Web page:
Both eBay and Amazon are long-established household names around the globe, something that comes with a fair amount of trust in itself.
Solid credentials both.
But even with that said, when it comes to consumer trust, Amazon holds a lot of the cards.
Amazon is totally focused on gaining the trust of its customers, and to date they have been very successful at doing exactly that.
And it's fair to say that they've earned the consumer trust they now enjoy.
They've made it easy to return products and their bullet-proof guarantee means that buyers get a full refund if they are in any way dissatisfied with the quality of their purchase…
…or even they're not happy with its delivery time.
Amazon have led the way in removing the risk of buying online.
It is largely thanks to them that consumers will now spend many times more on a single online purchase, than they would have done a few years ago.
eBay have not managed to generate anywhere near the same level of buyer trust.
Returning items and getting your hands on refunds is much less straightforward with eBay.
They even enable sellers to select an option of ‘No Returns’, whereby shoppers have no recourse upon receipt of a product that they are not happy with.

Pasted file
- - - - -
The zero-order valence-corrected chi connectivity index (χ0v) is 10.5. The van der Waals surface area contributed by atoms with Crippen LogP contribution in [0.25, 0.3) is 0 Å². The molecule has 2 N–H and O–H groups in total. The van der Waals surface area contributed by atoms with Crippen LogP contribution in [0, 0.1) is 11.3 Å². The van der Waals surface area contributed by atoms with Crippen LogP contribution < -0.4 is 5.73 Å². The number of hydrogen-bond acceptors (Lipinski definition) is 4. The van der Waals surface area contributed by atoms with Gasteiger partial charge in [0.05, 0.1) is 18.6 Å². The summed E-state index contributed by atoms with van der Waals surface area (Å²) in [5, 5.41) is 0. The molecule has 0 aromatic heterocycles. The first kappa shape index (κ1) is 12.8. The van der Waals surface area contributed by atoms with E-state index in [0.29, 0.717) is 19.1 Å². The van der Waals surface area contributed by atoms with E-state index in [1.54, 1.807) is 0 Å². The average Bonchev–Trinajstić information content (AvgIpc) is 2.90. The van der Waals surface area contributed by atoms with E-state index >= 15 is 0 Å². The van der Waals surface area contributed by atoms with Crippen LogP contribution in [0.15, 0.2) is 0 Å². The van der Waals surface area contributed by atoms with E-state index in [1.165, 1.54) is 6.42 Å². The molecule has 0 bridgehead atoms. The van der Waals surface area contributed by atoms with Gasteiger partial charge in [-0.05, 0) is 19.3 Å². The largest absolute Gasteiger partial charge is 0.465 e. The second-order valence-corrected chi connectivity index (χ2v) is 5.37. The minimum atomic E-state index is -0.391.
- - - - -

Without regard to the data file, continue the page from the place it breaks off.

Would I ever buy from a seller that had selected the ‘No Returns' option…no way.
If you're a seller, it may at first glance seem like this is a good thing for you. It's instantly cutting out a ton of hassle your end, that's for certain.
But that's a short-sighted view to take.
Amazon's approach to making the buyers feel secure results in more shoppers reaching for their credit cards to buy products they might not otherwise purchase online.
Amazon sellers reap the benefit of that now hard-wired level of trust.
What Product Types Can You Sell On Amazon vs eBay?
eBay does of course have a list of restricted and prohibited items…and if your product is not included on either of these lists, you're good to go.
New, used, re-conditioned…it's all fine with eBay.
It's a bit more involved than that over at Amazon.
As you would expect, Amazon has its ownlist of restricted and prohibited items.
Assuming your product doesn't find itself on either of these lists, you're good to go…
…providing your products arebrand new and have barcodes.
In some product categories it is possible to sell used items on Amazon, so long as they meet Amazon's condition standards…which is a whole other world of detail…and correctly so in my book.
Which Has The Lower Fees?
This is a really hard area to cover as the fees that you're subject to will be dependant on the type and volume of products you sell…sometimes less on one marketplace than the other, sometimes more…
…swings and roundabouts.
Fees vary dependant on the product and its fulfilment method…FBA or FBM.